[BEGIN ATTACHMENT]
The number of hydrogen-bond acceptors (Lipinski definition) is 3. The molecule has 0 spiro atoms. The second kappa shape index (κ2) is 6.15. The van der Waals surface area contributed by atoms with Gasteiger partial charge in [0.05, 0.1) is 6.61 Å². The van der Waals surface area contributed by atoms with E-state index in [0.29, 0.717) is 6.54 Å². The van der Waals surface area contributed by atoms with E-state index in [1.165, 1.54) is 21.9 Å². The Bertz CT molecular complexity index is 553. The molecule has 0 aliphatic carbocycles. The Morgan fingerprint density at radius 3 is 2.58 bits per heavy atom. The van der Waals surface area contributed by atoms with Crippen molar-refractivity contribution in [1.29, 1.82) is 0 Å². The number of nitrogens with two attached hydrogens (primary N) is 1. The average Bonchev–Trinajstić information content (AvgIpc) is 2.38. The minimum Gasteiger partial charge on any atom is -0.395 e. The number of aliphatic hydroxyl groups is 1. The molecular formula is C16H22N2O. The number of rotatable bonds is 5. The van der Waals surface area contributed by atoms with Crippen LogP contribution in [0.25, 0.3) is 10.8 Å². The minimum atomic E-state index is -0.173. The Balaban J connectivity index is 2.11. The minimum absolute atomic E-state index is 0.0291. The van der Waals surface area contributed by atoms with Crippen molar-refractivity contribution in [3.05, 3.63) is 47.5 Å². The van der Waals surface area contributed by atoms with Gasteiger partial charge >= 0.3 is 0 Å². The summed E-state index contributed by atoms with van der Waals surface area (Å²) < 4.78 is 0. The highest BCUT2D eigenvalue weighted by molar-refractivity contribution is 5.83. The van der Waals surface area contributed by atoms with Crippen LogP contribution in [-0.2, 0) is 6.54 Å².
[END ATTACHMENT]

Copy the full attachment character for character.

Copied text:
The number of hydrogen-bond acceptors (Lipinski definition) is 3. The molecule has 0 spiro atoms. The second kappa shape index (κ2) is 6.15. The van der Waals surface area contributed by atoms with Gasteiger partial charge in [0.05, 0.1) is 6.61 Å². The van der Waals surface area contributed by atoms with E-state index in [0.29, 0.717) is 6.54 Å². The van der Waals surface area contributed by atoms with E-state index in [1.165, 1.54) is 21.9 Å². The Bertz CT molecular complexity index is 553. The molecule has 0 aliphatic carbocycles. The Morgan fingerprint density at radius 3 is 2.58 bits per heavy atom. The van der Waals surface area contributed by atoms with Crippen molar-refractivity contribution in [1.29, 1.82) is 0 Å². The number of nitrogens with two attached hydrogens (primary N) is 1. The average Bonchev–Trinajstić information content (AvgIpc) is 2.38. The minimum Gasteiger partial charge on any atom is -0.395 e. The number of aliphatic hydroxyl groups is 1. The molecular formula is C16H22N2O. The number of rotatable bonds is 5. The van der Waals surface area contributed by atoms with Crippen LogP contribution in [0.25, 0.3) is 10.8 Å². The minimum atomic E-state index is -0.173. The Balaban J connectivity index is 2.11. The minimum absolute atomic E-state index is 0.0291. The van der Waals surface area contributed by atoms with Crippen molar-refractivity contribution in [3.05, 3.63) is 47.5 Å². The van der Waals surface area contributed by atoms with Gasteiger partial charge >= 0.3 is 0 Å². The summed E-state index contributed by atoms with van der Waals surface area (Å²) < 4.78 is 0. The highest BCUT2D eigenvalue weighted by molar-refractivity contribution is 5.83. The van der Waals surface area contributed by atoms with Crippen LogP contribution in [-0.2, 0) is 6.54 Å².